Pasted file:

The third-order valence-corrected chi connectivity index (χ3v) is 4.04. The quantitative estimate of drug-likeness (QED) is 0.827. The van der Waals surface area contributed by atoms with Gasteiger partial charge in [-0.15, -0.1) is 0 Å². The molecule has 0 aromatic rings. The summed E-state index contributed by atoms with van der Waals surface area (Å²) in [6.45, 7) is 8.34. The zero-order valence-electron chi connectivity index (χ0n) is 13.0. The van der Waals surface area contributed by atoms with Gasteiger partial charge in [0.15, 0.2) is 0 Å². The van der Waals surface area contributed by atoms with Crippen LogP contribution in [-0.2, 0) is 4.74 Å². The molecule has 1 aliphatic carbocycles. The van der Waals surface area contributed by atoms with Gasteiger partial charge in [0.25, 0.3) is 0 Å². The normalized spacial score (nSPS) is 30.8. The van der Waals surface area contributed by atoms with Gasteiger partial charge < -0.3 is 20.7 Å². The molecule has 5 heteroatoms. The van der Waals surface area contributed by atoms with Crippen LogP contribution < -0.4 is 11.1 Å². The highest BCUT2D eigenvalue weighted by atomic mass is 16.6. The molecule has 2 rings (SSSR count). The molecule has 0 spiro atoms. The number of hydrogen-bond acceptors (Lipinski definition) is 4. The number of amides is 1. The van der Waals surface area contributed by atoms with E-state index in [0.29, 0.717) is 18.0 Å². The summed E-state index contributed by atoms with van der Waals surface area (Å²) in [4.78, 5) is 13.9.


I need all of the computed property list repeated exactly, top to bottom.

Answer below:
The third-order valence-corrected chi connectivity index (χ3v) is 4.04. The quantitative estimate of drug-likeness (QED) is 0.827. The van der Waals surface area contributed by atoms with Gasteiger partial charge in [-0.15, -0.1) is 0 Å². The molecule has 0 aromatic rings. The summed E-state index contributed by atoms with van der Waals surface area (Å²) in [6.45, 7) is 8.34. The zero-order valence-electron chi connectivity index (χ0n) is 13.0. The van der Waals surface area contributed by atoms with Gasteiger partial charge in [0.15, 0.2) is 0 Å². The van der Waals surface area contributed by atoms with Crippen LogP contribution in [-0.2, 0) is 4.74 Å². The molecule has 1 aliphatic carbocycles. The van der Waals surface area contributed by atoms with Gasteiger partial charge in [0.25, 0.3) is 0 Å². The normalized spacial score (nSPS) is 30.8. The van der Waals surface area contributed by atoms with Gasteiger partial charge < -0.3 is 20.7 Å². The molecule has 5 heteroatoms. The van der Waals surface area contributed by atoms with Crippen LogP contribution < -0.4 is 11.1 Å². The highest BCUT2D eigenvalue weighted by atomic mass is 16.6. The molecule has 2 rings (SSSR count). The molecule has 0 spiro atoms. The number of hydrogen-bond acceptors (Lipinski definition) is 4. The number of amides is 1. The van der Waals surface area contributed by atoms with E-state index in [0.29, 0.717) is 18.0 Å². The summed E-state index contributed by atoms with van der Waals surface area (Å²) in [4.78, 5) is 13.9.